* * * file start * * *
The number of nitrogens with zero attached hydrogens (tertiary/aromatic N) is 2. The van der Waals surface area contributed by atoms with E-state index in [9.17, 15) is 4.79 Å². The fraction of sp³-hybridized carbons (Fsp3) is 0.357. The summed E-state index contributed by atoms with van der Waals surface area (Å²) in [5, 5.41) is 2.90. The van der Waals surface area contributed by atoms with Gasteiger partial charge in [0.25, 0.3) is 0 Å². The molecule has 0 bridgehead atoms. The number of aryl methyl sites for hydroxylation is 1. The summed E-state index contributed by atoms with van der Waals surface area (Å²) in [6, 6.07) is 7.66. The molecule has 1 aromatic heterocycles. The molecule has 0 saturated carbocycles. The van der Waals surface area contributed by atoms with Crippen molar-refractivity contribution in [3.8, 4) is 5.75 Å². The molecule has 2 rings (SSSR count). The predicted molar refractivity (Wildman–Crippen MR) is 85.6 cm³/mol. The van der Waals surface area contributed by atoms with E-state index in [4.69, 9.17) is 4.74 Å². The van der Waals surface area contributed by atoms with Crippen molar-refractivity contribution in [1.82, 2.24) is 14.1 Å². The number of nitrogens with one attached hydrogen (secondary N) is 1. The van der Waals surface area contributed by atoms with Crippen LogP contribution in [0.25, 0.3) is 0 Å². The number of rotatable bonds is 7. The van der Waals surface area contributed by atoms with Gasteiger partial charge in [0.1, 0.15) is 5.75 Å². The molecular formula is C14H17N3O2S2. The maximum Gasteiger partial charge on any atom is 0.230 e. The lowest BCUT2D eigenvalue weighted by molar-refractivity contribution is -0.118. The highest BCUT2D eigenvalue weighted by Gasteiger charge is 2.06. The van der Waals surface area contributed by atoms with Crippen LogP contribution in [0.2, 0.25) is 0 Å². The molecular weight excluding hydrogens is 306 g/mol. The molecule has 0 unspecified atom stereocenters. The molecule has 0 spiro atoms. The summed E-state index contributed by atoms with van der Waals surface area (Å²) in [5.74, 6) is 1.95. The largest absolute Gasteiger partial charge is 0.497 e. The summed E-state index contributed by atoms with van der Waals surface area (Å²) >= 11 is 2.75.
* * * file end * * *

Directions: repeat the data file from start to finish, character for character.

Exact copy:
The number of nitrogens with zero attached hydrogens (tertiary/aromatic N) is 2. The van der Waals surface area contributed by atoms with E-state index in [9.17, 15) is 4.79 Å². The fraction of sp³-hybridized carbons (Fsp3) is 0.357. The summed E-state index contributed by atoms with van der Waals surface area (Å²) in [5, 5.41) is 2.90. The van der Waals surface area contributed by atoms with Gasteiger partial charge in [0.25, 0.3) is 0 Å². The molecule has 0 bridgehead atoms. The number of aryl methyl sites for hydroxylation is 1. The summed E-state index contributed by atoms with van der Waals surface area (Å²) in [6, 6.07) is 7.66. The molecule has 1 aromatic heterocycles. The molecule has 0 saturated carbocycles. The van der Waals surface area contributed by atoms with Crippen molar-refractivity contribution in [3.8, 4) is 5.75 Å². The molecule has 2 rings (SSSR count). The predicted molar refractivity (Wildman–Crippen MR) is 85.6 cm³/mol. The van der Waals surface area contributed by atoms with E-state index in [4.69, 9.17) is 4.74 Å². The van der Waals surface area contributed by atoms with Crippen molar-refractivity contribution in [1.82, 2.24) is 14.1 Å². The number of nitrogens with one attached hydrogen (secondary N) is 1. The van der Waals surface area contributed by atoms with Crippen LogP contribution in [0.25, 0.3) is 0 Å². The number of rotatable bonds is 7. The van der Waals surface area contributed by atoms with Gasteiger partial charge in [0.1, 0.15) is 5.75 Å². The molecular formula is C14H17N3O2S2. The maximum Gasteiger partial charge on any atom is 0.230 e. The lowest BCUT2D eigenvalue weighted by molar-refractivity contribution is -0.118. The highest BCUT2D eigenvalue weighted by Gasteiger charge is 2.06. The van der Waals surface area contributed by atoms with Crippen LogP contribution in [0.2, 0.25) is 0 Å². The molecular weight excluding hydrogens is 306 g/mol. The molecule has 0 unspecified atom stereocenters. The molecule has 0 spiro atoms. The summed E-state index contributed by atoms with van der Waals surface area (Å²) in [5.74, 6) is 1.95. The largest absolute Gasteiger partial charge is 0.497 e. The summed E-state index contributed by atoms with van der Waals surface area (Å²) >= 11 is 2.75.